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I thought it might be quite interesting to compare the campaign to save another locally listed swimming pool, this time in Stirchley, near the Cadbury Factory. There are some differences in this campaign in that the baths were already closed to the public as a swimming pool, so the campaign focused on getting the building regenerated as a community venue – the campaign was successful.

I wanted to see if artists engaged in the Stirchley campaign in the same way they had at Moseley Road.

Below are some email questions to Kerry who was involved in the campaign to save the site.

Hi Kerry

Thanks for agreeing to answer a few questions. I’m interested in the role that unplanned arts activity had on the campaign to save Moseley Road Baths. For context what’s coming out of my interviews and research there is that artists often approached the Friends of the Baths group with ideas and projects – which happened in an organic way over many years.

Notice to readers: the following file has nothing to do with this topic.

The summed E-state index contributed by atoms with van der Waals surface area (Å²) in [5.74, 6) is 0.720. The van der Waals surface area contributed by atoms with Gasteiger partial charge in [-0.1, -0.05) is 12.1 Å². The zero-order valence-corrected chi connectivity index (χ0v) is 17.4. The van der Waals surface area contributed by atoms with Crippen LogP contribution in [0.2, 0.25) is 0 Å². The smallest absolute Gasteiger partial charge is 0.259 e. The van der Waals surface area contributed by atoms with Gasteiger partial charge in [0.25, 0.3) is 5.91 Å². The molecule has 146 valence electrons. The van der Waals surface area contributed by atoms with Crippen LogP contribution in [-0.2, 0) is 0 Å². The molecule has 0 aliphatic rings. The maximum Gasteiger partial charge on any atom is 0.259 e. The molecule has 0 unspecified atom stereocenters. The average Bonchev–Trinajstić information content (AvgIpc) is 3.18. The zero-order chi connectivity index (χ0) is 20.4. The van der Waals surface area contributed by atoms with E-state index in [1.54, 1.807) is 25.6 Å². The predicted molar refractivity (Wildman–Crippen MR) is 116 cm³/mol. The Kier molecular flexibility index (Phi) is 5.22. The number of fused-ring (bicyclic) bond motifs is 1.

I thought it might be quite interesting to compare the campaign to save Stirchley Baths for community use. I have very little info about Stirchley Baths, so I wondered if you could answer the below questions as a starting point and I’ll send a few follow ups based on your answers.

I assume that the baths were not open to the public at all during the campaign to restore ?

Q1. Who led the campaign – was it rooted in the local community or led by an agency e.g. Birmingham Conversation Trust – or both

Q2. How long was the campaign active

Q3. We’re artists involved directly during the campaign and if so what did they contribute to the campaign?

Q4. Did community based photographers gain access to the empty site during the campaign e.g. urban explorers and were these used in any way to amplify the reach and impact of the campaign ?